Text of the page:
Nathanael Blake has a good editorial explaining that the yen for Socialism really amounts to a category mistake.
The surge in socialismâ€™s popularity among young Americans has little to do with the actual merits (or demerits) of the system, or even what it actually entails. Most seem to think it means a larger welfare state and taxing â€œthe richâ€ a bit more. Rather, socialismâ€™s allure is due to the families that are broken, the communities that are atomized, and the churches that are empty â€” often, sadly, because they betrayed their responsibilities to God and man.
The needs and desires that are met only by faith, family, and friendship are still part of the human condition. The current half-baked socialist revival is a category error, as it attempts a political and economic solution to a cultural and spiritual problem. But part of our crisis is the loss of the ability to think clearly about such matters, as exemplified by a generation that relies on the Harry Potter books for a shared moral language. This poverty of moral imagination and expression illuminates the spiritual and cultural desolation that prior generations created and bequeathed to their children.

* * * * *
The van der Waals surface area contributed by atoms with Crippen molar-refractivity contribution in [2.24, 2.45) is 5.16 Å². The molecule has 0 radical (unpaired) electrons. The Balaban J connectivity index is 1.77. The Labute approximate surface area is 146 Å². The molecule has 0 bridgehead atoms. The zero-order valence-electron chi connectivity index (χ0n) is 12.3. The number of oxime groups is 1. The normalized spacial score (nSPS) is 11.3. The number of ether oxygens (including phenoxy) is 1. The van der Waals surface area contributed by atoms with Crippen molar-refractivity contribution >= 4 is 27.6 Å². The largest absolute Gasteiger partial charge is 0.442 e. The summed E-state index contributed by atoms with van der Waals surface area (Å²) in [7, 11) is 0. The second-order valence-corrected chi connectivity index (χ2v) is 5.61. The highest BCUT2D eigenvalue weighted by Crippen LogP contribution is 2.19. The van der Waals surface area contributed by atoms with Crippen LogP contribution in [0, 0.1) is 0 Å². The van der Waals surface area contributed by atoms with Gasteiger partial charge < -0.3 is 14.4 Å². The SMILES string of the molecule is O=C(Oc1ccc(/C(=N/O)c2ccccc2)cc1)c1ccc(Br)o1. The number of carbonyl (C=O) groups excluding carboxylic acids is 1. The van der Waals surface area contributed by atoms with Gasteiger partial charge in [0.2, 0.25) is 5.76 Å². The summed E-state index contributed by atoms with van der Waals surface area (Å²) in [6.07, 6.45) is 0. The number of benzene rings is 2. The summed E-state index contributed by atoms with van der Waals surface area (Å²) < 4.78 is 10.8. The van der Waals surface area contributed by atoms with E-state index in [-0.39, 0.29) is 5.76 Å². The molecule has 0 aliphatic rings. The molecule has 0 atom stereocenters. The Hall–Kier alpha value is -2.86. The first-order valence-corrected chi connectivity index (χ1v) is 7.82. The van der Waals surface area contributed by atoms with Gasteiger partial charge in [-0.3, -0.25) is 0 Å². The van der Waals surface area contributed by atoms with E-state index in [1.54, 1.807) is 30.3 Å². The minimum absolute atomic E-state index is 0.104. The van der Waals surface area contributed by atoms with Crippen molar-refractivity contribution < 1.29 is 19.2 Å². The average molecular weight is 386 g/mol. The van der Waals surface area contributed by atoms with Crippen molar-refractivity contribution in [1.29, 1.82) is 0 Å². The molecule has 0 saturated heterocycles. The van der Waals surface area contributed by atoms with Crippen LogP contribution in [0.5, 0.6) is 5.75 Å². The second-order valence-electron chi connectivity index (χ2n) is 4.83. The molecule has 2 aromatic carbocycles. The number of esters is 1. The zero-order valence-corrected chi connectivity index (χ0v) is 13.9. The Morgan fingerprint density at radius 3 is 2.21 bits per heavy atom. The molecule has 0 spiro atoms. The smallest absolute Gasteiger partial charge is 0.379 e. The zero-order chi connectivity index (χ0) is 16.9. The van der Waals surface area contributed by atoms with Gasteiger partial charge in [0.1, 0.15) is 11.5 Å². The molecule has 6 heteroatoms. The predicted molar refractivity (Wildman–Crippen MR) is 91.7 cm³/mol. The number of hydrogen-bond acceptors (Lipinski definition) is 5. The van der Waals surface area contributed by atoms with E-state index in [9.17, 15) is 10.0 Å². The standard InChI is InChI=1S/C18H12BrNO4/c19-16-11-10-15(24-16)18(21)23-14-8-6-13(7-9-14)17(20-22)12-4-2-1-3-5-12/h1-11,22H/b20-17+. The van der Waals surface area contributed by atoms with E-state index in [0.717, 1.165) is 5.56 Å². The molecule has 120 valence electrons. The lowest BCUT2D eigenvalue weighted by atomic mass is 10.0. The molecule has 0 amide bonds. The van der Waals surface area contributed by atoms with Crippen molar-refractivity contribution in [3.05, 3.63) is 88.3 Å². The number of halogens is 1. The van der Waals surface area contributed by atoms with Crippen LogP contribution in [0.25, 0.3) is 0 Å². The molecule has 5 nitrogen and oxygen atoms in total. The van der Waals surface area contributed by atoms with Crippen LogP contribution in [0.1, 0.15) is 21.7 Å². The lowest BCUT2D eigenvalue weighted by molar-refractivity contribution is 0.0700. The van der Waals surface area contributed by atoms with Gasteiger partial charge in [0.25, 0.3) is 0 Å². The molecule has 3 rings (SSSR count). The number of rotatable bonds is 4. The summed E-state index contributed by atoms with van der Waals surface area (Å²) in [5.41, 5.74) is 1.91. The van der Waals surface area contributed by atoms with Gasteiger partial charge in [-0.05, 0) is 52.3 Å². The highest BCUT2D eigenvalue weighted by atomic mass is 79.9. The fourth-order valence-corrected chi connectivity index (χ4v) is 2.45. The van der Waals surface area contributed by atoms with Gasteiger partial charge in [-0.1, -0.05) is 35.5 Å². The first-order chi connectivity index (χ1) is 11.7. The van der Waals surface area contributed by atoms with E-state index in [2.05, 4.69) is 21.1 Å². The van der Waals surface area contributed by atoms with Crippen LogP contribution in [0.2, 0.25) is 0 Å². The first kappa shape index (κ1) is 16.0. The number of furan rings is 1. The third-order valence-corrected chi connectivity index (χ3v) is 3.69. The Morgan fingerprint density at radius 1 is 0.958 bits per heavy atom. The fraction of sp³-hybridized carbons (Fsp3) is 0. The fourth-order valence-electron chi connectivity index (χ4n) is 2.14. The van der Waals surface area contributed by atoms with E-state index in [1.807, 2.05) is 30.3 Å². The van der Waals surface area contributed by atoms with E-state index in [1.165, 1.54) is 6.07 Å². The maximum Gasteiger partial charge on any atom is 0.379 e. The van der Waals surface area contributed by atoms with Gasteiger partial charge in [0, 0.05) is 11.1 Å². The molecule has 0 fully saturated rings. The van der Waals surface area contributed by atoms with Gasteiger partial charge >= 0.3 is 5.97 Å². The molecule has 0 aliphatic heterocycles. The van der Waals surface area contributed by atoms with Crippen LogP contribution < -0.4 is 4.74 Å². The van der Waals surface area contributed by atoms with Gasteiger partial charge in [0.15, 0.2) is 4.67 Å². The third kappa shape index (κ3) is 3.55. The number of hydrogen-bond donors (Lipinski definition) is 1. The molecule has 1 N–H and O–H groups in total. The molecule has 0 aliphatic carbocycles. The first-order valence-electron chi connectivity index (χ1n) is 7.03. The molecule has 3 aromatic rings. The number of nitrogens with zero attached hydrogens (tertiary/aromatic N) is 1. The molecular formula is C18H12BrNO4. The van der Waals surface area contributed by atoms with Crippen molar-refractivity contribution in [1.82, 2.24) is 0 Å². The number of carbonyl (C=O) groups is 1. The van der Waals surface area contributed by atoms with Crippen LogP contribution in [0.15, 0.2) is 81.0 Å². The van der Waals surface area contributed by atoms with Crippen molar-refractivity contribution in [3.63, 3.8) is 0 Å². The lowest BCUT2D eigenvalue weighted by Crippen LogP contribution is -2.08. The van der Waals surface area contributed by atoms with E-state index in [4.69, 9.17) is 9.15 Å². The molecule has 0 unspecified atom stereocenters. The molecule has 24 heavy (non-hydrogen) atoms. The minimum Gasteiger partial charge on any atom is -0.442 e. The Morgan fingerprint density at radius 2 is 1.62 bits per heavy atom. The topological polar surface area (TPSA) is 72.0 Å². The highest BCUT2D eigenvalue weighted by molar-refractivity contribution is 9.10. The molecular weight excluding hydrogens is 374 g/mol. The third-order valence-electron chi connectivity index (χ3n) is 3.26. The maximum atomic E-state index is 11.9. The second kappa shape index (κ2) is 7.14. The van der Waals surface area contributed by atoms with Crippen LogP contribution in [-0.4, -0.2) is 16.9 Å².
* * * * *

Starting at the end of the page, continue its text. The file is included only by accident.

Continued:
As people seek a political solution for their spiritual and psychological dismay and distress, we see pathologies that used to afflict religious entities become manifest in politics. The sudden popularity of ersatz socialism is not because it offers a realistic plan of improvement, but because it sounds fair and compassionate while promising to relieve anxiety over economic uncertainty. That socialism will deliver on none of these promises is beside the point.
The concerns and anxieties that beset our culture will not be addressed only by reminders of material abundance provided by free market economics. Man does not live on technological miracles alone. Wealth will not satisfy us and assuage our anxieties; affordable airfare and iPhones will not save our souls. But as we look for that which will, we must remember the bounty lavished upon us. Our unhappiness rarely results from real material deprivation, and a socialist redistribution will do little to increase the sum of human happiness.
Only by bearing our material blessings in mind will we be able to think clearly about our desires for cultural, relational, and spiritual satisfaction.